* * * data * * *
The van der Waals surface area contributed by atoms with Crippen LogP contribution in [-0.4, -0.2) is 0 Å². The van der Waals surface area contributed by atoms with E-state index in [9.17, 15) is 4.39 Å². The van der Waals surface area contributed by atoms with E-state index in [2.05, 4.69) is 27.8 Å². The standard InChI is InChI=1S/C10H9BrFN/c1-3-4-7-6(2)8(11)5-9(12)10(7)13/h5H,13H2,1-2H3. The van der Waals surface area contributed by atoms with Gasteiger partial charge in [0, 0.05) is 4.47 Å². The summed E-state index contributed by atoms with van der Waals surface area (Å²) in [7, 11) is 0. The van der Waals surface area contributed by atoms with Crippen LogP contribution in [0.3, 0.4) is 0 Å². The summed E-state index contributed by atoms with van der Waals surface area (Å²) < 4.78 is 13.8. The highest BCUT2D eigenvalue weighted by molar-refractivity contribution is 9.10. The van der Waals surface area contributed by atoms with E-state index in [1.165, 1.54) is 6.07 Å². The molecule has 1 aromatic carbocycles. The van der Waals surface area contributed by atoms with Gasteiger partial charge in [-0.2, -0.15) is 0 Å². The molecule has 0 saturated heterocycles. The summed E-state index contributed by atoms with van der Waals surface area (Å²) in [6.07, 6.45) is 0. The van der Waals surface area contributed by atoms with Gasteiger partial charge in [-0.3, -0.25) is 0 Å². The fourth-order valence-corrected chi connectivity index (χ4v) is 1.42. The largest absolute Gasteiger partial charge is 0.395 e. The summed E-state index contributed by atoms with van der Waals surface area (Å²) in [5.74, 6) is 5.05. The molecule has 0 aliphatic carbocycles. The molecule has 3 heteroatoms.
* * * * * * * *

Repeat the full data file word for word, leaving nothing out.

The van der Waals surface area contributed by atoms with Crippen LogP contribution in [-0.4, -0.2) is 0 Å². The van der Waals surface area contributed by atoms with E-state index in [9.17, 15) is 4.39 Å². The van der Waals surface area contributed by atoms with E-state index in [2.05, 4.69) is 27.8 Å². The standard InChI is InChI=1S/C10H9BrFN/c1-3-4-7-6(2)8(11)5-9(12)10(7)13/h5H,13H2,1-2H3. The van der Waals surface area contributed by atoms with Gasteiger partial charge in [0, 0.05) is 4.47 Å². The summed E-state index contributed by atoms with van der Waals surface area (Å²) in [7, 11) is 0. The van der Waals surface area contributed by atoms with Crippen LogP contribution in [0.3, 0.4) is 0 Å². The summed E-state index contributed by atoms with van der Waals surface area (Å²) < 4.78 is 13.8. The highest BCUT2D eigenvalue weighted by molar-refractivity contribution is 9.10. The van der Waals surface area contributed by atoms with E-state index in [1.165, 1.54) is 6.07 Å². The molecule has 1 aromatic carbocycles. The van der Waals surface area contributed by atoms with Gasteiger partial charge in [-0.2, -0.15) is 0 Å². The molecule has 0 saturated heterocycles. The summed E-state index contributed by atoms with van der Waals surface area (Å²) in [6.07, 6.45) is 0. The van der Waals surface area contributed by atoms with Gasteiger partial charge in [-0.3, -0.25) is 0 Å². The fourth-order valence-corrected chi connectivity index (χ4v) is 1.42. The largest absolute Gasteiger partial charge is 0.395 e. The summed E-state index contributed by atoms with van der Waals surface area (Å²) in [5.74, 6) is 5.05. The molecule has 0 aliphatic carbocycles. The molecule has 3 heteroatoms.